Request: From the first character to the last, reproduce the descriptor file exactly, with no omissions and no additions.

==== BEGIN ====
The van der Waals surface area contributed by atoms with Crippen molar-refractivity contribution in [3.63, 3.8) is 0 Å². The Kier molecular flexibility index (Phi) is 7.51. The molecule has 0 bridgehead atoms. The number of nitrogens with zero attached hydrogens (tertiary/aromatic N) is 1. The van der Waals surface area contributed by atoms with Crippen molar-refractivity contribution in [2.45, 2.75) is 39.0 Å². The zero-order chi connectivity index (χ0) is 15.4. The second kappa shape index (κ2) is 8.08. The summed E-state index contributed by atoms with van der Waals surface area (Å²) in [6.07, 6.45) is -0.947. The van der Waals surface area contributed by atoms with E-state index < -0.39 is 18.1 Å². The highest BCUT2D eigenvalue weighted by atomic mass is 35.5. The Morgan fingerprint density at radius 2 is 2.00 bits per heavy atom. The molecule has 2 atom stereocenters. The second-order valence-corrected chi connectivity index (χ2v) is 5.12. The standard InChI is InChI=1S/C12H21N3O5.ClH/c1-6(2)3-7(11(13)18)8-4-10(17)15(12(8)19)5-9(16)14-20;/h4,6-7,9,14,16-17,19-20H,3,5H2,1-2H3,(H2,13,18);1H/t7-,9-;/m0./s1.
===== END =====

The van der Waals surface area contributed by atoms with Crippen molar-refractivity contribution in [3.63, 3.8) is 0 Å². The Kier molecular flexibility index (Phi) is 7.51. The molecule has 0 bridgehead atoms. The number of nitrogens with zero attached hydrogens (tertiary/aromatic N) is 1. The van der Waals surface area contributed by atoms with Crippen molar-refractivity contribution in [2.45, 2.75) is 39.0 Å². The zero-order chi connectivity index (χ0) is 15.4. The second kappa shape index (κ2) is 8.08. The summed E-state index contributed by atoms with van der Waals surface area (Å²) in [6.07, 6.45) is -0.947. The van der Waals surface area contributed by atoms with E-state index < -0.39 is 18.1 Å². The highest BCUT2D eigenvalue weighted by atomic mass is 35.5. The Morgan fingerprint density at radius 2 is 2.00 bits per heavy atom. The molecule has 2 atom stereocenters. The second-order valence-corrected chi connectivity index (χ2v) is 5.12. The standard InChI is InChI=1S/C12H21N3O5.ClH/c1-6(2)3-7(11(13)18)8-4-10(17)15(12(8)19)5-9(16)14-20;/h4,6-7,9,14,16-17,19-20H,3,5H2,1-2H3,(H2,13,18);1H/t7-,9-;/m0./s1.